Written by: Joe Emerson // Apr 27, 2018
Last updated: May 9, 2018
Dealing responsibly with the basics of staying healthy needs to be at the top of your daily checklist once you hit campus, because you can’t do your best if you aren’t at your best. So be ready with these top five tips for how to stay healthy in college.
For many, the college adventure is the first taste of independence, daily decisions, major responsibilities, and the realization that little things long taken for granted can make or break you. Yes, even brushing your teeth, washing your hands, eating right, and getting enough sleep. You know, those things Mom and Dad always badgered you about that helped keep you healthy.
No. 5: Taking Care of the Little Things Is a Really Big Thing
Staying healthy is about the little things parents repeatedly tell children, things that echo from early childhood and became clichés because they are so important:
- Wash your hands. The Centers for Disease Control and Prevention agrees with your parents. Washing your hands often and well curbs the spread of disease. And don’t forget to brush your teeth. Dental health affects overall health.
- Eat your veggies. Proper diet is about healthful food eaten in moderation, trying not to skip meals, and not eating on the run.
- Get your chores done. Keeping up with housework, schoolwork, and countless other tasks can be a pain, but not doing it will bury you under a mountain of to-do’s and negatively affect you physically and mentally.
- Get to bed. Getting adequate sleep is a tall order for a college student, but those who do will fare better physically, emotionally, and academically.
No. 4: Exercise Can Help You Make the Grade
Studies have shown that time spent getting physically fit may improve academic performance:
- Assessments of the effects of recess and physical activities in public schools have found cognitive benefits for schoolchildren.
- Math and reading are two areas improved by exercise. The National Center for Biotechnology Information says these areas rely on “effective executive function, which has been linked to physical activity and physical fitness.”
- Even a single session of exercise has been shown to be effective in improving cognitive function.
Exercise spurs production of brain cells, sharpens concentration, helps memory, eases stress, improves mood, boosts physical and mental well-being, and often involves beneficial social interaction. Fortunately, you have many options to exercise around campus:
- Use residence hall and campus fitness and recreation centers.
- Bike, walk, run to campus destinations when possible.
- Participate in intramural sports.
You can also take advantage of less obvious ways to get your blood pumping: park further from your destination, use that distant dining hall, or take the stairs.
No. 3: Extracurricular Activities Are Good for Heart and Soul
Look to the campus and surrounding community for opportunities to enjoy yourself and even find some fulfillment. There are countless ways to connect with the campus and its host community in mutually beneficial ways:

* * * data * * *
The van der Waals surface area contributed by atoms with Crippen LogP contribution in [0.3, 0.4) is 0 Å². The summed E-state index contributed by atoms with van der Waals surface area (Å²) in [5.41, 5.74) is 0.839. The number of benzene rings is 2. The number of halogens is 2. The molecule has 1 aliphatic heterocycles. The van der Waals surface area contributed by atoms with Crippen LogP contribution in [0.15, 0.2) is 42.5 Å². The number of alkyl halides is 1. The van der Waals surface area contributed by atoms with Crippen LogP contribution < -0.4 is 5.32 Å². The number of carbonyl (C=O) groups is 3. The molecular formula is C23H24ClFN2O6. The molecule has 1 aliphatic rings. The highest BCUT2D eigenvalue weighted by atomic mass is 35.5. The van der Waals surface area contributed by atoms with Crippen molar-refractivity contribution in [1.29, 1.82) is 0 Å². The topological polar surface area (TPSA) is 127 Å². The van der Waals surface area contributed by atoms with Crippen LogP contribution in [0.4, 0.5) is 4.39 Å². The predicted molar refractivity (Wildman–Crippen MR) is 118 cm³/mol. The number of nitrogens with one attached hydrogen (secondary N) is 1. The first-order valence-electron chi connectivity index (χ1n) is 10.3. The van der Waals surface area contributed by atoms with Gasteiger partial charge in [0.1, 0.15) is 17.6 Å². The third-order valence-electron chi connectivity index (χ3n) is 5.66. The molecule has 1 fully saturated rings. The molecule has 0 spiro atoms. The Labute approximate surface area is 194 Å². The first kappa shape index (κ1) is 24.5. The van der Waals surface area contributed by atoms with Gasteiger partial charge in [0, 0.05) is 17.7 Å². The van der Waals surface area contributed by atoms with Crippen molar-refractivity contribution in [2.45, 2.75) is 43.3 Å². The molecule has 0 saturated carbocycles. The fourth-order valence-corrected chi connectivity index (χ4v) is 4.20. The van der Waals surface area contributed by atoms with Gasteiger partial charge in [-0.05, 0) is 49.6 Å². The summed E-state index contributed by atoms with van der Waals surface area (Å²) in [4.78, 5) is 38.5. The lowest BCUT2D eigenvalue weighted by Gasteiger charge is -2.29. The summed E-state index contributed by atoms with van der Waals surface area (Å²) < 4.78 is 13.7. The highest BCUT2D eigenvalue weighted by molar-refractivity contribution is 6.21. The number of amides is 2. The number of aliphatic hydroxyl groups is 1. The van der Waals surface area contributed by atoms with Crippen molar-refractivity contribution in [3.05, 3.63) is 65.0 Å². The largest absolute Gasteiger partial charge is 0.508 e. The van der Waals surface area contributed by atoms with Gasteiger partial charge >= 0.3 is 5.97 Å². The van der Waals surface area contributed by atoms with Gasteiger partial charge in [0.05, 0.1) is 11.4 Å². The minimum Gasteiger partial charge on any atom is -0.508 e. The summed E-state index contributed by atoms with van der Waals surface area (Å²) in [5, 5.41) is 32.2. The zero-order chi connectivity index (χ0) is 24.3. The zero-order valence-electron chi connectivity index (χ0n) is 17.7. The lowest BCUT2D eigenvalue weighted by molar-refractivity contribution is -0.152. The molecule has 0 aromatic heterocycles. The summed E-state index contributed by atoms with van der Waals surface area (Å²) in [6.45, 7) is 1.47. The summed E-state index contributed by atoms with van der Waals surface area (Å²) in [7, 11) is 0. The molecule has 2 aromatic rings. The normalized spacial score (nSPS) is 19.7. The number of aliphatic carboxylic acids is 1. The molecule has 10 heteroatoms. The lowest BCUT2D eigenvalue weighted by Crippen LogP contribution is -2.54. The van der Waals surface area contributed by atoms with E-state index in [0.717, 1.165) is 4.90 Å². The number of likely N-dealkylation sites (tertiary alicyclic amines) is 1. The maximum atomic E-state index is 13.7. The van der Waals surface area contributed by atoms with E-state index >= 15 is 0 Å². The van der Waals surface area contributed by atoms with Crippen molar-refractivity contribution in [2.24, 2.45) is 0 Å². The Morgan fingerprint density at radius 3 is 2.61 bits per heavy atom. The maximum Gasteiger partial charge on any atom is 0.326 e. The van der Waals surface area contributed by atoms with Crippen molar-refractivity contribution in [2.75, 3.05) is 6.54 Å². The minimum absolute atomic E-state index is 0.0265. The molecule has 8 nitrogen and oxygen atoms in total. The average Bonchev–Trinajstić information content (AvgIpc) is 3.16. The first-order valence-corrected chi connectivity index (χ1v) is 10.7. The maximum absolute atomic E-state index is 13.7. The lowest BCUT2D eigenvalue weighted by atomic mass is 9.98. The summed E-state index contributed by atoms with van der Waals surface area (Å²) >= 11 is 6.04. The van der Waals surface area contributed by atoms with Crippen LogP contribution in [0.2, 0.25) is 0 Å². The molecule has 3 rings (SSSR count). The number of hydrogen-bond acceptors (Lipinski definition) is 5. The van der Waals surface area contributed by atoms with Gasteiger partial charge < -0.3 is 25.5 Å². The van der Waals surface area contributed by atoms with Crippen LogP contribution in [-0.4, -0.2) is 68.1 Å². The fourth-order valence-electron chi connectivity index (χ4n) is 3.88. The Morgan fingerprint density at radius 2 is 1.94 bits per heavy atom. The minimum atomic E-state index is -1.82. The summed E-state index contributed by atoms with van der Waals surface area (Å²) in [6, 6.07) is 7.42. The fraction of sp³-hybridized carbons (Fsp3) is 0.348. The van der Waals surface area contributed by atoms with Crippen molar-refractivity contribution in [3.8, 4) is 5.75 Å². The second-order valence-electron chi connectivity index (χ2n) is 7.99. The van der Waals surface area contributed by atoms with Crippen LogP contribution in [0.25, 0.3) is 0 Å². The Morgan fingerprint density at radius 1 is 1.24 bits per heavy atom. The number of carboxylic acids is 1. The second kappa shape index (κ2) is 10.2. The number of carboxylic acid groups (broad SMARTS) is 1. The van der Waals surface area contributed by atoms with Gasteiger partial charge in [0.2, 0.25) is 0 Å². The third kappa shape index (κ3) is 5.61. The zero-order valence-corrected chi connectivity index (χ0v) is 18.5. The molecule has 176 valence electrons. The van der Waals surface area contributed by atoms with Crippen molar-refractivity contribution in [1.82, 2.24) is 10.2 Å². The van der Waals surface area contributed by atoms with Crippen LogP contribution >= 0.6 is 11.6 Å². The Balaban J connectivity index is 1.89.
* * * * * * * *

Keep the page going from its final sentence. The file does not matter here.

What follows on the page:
- Participate in campus government, from student or residence hall government to any of the many councils and committees that are part of school life.
- Begin or continue volunteer work. You can check out local groups and organizations, bulletin boards and campus groups for new ideas, or scour the internet for ways to contribute.
- Connecting to religious or spiritual anchors is just a click away with sites such as USF Student Affairs’ Religious & Spiritual Life page.
You can also connect on projects or other pursuits related to your major or career goal through peers, teachers, administrators, classes, and programs. The goal is to advance academically and to map a path to career objectives. At USF, we offer Academic Initiatives and Career Services programs and a long list of other tools and activities to help you shape your academic and professional future.
Want to connect socially and grow? There’s a club for that – from chess, forensics, and debate clubs to political organizations and more. At USF, there are more than 600 student organizations. Whatever your passion, there are groups of similarly minded people willing to join you in advancing your knowledge and skill sets.
No. 2: Identify Wellness Resources and Use Them
Finding a college’s workout rooms, rec centers, medical facilities, and other resources can help keep you healthy and happy. At USF, there’s an app for that.
The MoBull Wellness app was developed by USF students and faculty at the Department of Computer Science and Engineering. The app addresses wellness issues by categories: academic, career, emotional, financial, physical, purposeful, and social. MoBull also tells you where and how to connect with places and people (police, counseling, medical staff) who can help if trouble strikes. Your safety is our top priority.
No. 1: Don’t Ignore Your Mental Health
Do an online search for “college student mental health crisis.” The results indicate the nation’s colleges are in the throes of one. Mental health experts are writing magazine articles and blogs about it that cite scary data points such as “73 percent of students experience some sort of mental health crisis during college.”
Don’t be afraid to recognize you’re struggling, and don’t hesitate to turn to professionals if an honest answer is a bit scary. The USF Center for Student Well-Being offers tips, information and resources to help you cope with a variety of health topics, including mental health. Students struggling with anxiety, depression, stress, or body image issues can find specific resources to help them cope. It's good to speak up and ask for help.